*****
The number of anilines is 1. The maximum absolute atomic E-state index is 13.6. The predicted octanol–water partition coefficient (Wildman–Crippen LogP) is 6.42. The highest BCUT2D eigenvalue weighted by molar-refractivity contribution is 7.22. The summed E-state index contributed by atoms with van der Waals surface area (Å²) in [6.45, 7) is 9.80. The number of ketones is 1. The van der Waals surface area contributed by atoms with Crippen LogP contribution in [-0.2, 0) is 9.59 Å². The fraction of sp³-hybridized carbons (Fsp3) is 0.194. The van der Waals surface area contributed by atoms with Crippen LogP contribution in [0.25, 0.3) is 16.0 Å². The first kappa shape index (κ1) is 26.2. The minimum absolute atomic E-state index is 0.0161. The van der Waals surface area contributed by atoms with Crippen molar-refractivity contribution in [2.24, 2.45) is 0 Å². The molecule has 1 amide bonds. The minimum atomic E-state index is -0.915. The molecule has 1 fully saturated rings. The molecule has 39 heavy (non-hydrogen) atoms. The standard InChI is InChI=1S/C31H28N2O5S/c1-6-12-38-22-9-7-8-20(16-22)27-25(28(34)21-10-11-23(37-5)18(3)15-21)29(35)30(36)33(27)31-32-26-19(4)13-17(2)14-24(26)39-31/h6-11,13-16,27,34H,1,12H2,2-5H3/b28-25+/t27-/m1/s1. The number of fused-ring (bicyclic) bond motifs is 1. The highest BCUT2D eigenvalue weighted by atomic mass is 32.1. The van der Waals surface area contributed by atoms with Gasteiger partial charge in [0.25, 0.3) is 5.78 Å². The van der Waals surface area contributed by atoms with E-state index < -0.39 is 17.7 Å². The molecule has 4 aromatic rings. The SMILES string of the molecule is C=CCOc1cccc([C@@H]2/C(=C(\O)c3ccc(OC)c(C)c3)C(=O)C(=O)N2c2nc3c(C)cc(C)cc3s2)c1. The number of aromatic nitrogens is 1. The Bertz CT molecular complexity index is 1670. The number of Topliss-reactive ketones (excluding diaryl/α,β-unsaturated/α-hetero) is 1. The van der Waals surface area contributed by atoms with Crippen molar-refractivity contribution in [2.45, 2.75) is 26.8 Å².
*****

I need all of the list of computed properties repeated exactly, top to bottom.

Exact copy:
The number of anilines is 1. The maximum absolute atomic E-state index is 13.6. The predicted octanol–water partition coefficient (Wildman–Crippen LogP) is 6.42. The highest BCUT2D eigenvalue weighted by molar-refractivity contribution is 7.22. The summed E-state index contributed by atoms with van der Waals surface area (Å²) in [6.45, 7) is 9.80. The number of ketones is 1. The van der Waals surface area contributed by atoms with Crippen LogP contribution in [-0.2, 0) is 9.59 Å². The fraction of sp³-hybridized carbons (Fsp3) is 0.194. The van der Waals surface area contributed by atoms with Crippen LogP contribution in [0.25, 0.3) is 16.0 Å². The first kappa shape index (κ1) is 26.2. The minimum absolute atomic E-state index is 0.0161. The van der Waals surface area contributed by atoms with Crippen molar-refractivity contribution in [2.24, 2.45) is 0 Å². The molecule has 1 amide bonds. The minimum atomic E-state index is -0.915. The molecule has 1 fully saturated rings. The molecule has 39 heavy (non-hydrogen) atoms. The standard InChI is InChI=1S/C31H28N2O5S/c1-6-12-38-22-9-7-8-20(16-22)27-25(28(34)21-10-11-23(37-5)18(3)15-21)29(35)30(36)33(27)31-32-26-19(4)13-17(2)14-24(26)39-31/h6-11,13-16,27,34H,1,12H2,2-5H3/b28-25+/t27-/m1/s1. The number of fused-ring (bicyclic) bond motifs is 1. The highest BCUT2D eigenvalue weighted by atomic mass is 32.1. The van der Waals surface area contributed by atoms with Gasteiger partial charge in [0.25, 0.3) is 5.78 Å². The van der Waals surface area contributed by atoms with E-state index < -0.39 is 17.7 Å². The molecule has 4 aromatic rings. The SMILES string of the molecule is C=CCOc1cccc([C@@H]2/C(=C(\O)c3ccc(OC)c(C)c3)C(=O)C(=O)N2c2nc3c(C)cc(C)cc3s2)c1. The number of aromatic nitrogens is 1. The Bertz CT molecular complexity index is 1670. The number of Topliss-reactive ketones (excluding diaryl/α,β-unsaturated/α-hetero) is 1. The van der Waals surface area contributed by atoms with Crippen molar-refractivity contribution in [2.45, 2.75) is 26.8 Å².